Tuesday, May 19, 2015

Wal-Mart To Increase Minimum Wage to $9 Per Hour

3/13/15 - Statistics show that six out of ten Americans believe that the federal minimum wage should be raised. Many believe the raise is necessary, as a wage of $7.25 per hour is not necessarily enough to live on, especially for individuals trying to support their family. Others believe that if the minimum wage is raised, companies will be forced to lay off some workers, or raise prices on goods, in order to compensate for the extra money being payed to employees. In their L.A. Times articlerticle, Jim Puzzanghera, Shan Li, and Sarah Parvini discuss a recent decision by Wal-Mart to raise their minimum wage and what this decision means for them and their workers in the long run.

After facing intense protests and rallies led by labor groups and increases in state minimum wages throughout the country, Wal-Mart decided to protect its public image and raise its minimum wage to $9 per hour, $1.75 per hour above the federal minimum wage, for around 40% of its employees, starting in April. This will provide about 500,000 Wal-Mart employees a substantial pay increase, and the company plans to raise the minimum wage even more, to $10 per hour, by February 2016.

According to Doug McMillon, a Chief Executive at Wal-Mart, these changes are to help build a stronger business while also providing for the needs of their employees. While the pay raises do place the company in a better light, prevent the federal government from having to propose higher minimum wages, and lower costs incurred by having to continuously train new hires, they will also cost over $1 billion in extra costs during this fiscal year. Shares in Wal-Mart fell 3.2% since the beginning of the fiscal year, but economist Justin Wolfers is confident that the benefits will far outweigh the added costs.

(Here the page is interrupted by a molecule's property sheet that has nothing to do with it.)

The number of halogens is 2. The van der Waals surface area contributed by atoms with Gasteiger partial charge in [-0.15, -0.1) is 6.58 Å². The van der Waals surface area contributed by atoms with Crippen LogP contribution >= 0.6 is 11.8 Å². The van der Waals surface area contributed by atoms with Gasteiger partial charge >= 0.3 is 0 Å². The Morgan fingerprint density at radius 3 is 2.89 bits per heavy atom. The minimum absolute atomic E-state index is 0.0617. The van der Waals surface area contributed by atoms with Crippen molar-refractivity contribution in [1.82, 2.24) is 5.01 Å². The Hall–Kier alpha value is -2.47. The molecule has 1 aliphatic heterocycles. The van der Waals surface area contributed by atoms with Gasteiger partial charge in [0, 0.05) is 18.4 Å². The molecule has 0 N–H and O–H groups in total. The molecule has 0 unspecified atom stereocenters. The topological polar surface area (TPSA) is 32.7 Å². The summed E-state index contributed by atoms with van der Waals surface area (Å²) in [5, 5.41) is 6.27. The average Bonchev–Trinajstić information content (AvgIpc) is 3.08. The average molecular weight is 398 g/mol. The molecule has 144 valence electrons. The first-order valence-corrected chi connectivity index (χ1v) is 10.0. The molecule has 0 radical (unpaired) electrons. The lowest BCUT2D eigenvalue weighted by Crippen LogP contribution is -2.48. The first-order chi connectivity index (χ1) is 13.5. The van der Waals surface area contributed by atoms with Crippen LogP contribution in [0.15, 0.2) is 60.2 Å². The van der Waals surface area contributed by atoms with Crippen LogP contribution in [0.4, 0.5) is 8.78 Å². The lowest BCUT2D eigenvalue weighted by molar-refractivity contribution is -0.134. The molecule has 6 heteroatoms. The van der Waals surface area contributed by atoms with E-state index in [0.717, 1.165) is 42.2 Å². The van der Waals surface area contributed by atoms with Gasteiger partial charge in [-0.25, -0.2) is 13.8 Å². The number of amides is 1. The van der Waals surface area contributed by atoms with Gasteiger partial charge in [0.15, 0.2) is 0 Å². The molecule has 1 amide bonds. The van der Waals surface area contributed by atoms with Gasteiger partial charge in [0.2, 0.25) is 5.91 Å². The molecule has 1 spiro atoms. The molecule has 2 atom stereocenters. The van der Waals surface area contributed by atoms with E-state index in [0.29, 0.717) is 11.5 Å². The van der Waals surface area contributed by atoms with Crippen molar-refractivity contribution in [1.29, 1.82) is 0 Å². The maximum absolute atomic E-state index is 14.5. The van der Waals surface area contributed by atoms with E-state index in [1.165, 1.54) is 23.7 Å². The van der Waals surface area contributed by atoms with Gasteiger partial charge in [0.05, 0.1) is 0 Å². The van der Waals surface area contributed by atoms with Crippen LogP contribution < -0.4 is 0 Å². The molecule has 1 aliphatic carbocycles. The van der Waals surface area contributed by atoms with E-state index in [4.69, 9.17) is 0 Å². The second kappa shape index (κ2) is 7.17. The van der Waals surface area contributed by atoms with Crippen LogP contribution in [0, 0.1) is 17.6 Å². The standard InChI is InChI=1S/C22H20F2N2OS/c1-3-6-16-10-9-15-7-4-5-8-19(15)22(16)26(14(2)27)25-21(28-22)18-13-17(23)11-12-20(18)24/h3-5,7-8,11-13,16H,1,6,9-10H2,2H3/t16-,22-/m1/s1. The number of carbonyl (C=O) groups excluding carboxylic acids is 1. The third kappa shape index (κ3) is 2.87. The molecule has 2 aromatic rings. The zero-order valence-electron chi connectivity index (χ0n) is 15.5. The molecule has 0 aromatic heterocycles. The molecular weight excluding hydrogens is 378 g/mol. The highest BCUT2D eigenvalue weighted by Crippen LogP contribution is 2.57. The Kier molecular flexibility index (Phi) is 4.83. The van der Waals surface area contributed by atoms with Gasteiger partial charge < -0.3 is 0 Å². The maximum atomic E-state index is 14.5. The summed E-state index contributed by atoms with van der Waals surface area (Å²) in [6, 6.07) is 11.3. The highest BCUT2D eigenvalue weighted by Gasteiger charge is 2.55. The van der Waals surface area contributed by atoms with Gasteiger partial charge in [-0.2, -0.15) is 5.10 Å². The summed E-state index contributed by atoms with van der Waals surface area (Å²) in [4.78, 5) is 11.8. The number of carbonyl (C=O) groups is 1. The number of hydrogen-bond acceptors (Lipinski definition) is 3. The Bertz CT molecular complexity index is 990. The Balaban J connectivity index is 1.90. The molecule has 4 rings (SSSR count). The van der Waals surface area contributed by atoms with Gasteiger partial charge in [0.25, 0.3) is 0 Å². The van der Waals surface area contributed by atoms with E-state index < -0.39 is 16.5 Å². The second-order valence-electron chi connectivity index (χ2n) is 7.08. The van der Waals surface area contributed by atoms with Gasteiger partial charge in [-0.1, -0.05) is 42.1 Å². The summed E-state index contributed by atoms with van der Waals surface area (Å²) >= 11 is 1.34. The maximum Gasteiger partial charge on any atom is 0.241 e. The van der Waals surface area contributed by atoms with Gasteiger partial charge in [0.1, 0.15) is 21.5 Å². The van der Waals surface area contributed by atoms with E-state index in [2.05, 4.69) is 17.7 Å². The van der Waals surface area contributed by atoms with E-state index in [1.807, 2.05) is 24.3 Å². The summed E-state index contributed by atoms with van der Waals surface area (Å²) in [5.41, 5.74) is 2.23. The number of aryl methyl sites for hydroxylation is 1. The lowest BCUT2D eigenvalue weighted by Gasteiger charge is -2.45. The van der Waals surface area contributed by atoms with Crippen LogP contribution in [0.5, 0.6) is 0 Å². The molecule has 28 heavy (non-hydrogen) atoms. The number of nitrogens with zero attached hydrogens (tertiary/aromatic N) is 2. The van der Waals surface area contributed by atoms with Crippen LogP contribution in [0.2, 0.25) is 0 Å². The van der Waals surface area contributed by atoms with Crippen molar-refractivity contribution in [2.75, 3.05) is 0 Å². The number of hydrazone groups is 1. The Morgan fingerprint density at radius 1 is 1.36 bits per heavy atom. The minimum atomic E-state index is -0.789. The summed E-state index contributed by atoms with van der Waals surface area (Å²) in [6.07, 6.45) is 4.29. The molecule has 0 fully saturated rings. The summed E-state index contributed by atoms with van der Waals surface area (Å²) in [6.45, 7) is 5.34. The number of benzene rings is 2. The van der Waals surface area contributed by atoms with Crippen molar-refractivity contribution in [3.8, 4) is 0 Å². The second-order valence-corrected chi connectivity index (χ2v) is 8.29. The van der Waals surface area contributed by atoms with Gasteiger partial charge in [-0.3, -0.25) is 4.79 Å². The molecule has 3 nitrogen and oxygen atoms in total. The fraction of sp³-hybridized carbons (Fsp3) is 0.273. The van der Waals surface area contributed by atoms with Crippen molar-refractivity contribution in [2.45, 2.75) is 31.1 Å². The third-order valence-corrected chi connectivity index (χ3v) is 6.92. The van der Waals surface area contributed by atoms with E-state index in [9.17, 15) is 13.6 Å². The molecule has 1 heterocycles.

By Wolfers' argument, as an employee's salary increases, so does their productivity. Several companies, including Costco, Trader Joe's, and the Gap, have illustrated this point of view, showing a correlation between happy customers and employee wages well above the federal minimum. Could this just be a matter of correlation versus causation, however?

It makes financial sense for Wal-Mart to increase their wages, and some believe that this may force similar businesses like Target, Safeway, and Kroger to raise wages or risk losing employees. Craig Johnson, president of Consumer Growth Partners, believes that Wal-Mart's changes may convince Target employees to change teams, but he doubts that others will give up good jobs at other stores to join Wal-Mart.

For some, the wage increases are not enough. “Ten dollars is pocket change,” says Sanders Mosley, a current Wal-Mart employee. Many feel that companies can afford to and should pay their employees $15 per hour, rather than the ten to thirteen dollar per hour wages on the high end of the spectrum. Is $10 enough to live on, with the rising cost of living and the improving economy? Maybe, maybe not. Can companies really afford to a minimum of $15 per hour and still keep workers employed and shareholders happy? Probably not. While Wal-Mart and many others are raising their wages, they are careful not to go too far, and thus make sure that happy employees are a benefit, not a net financial loss.

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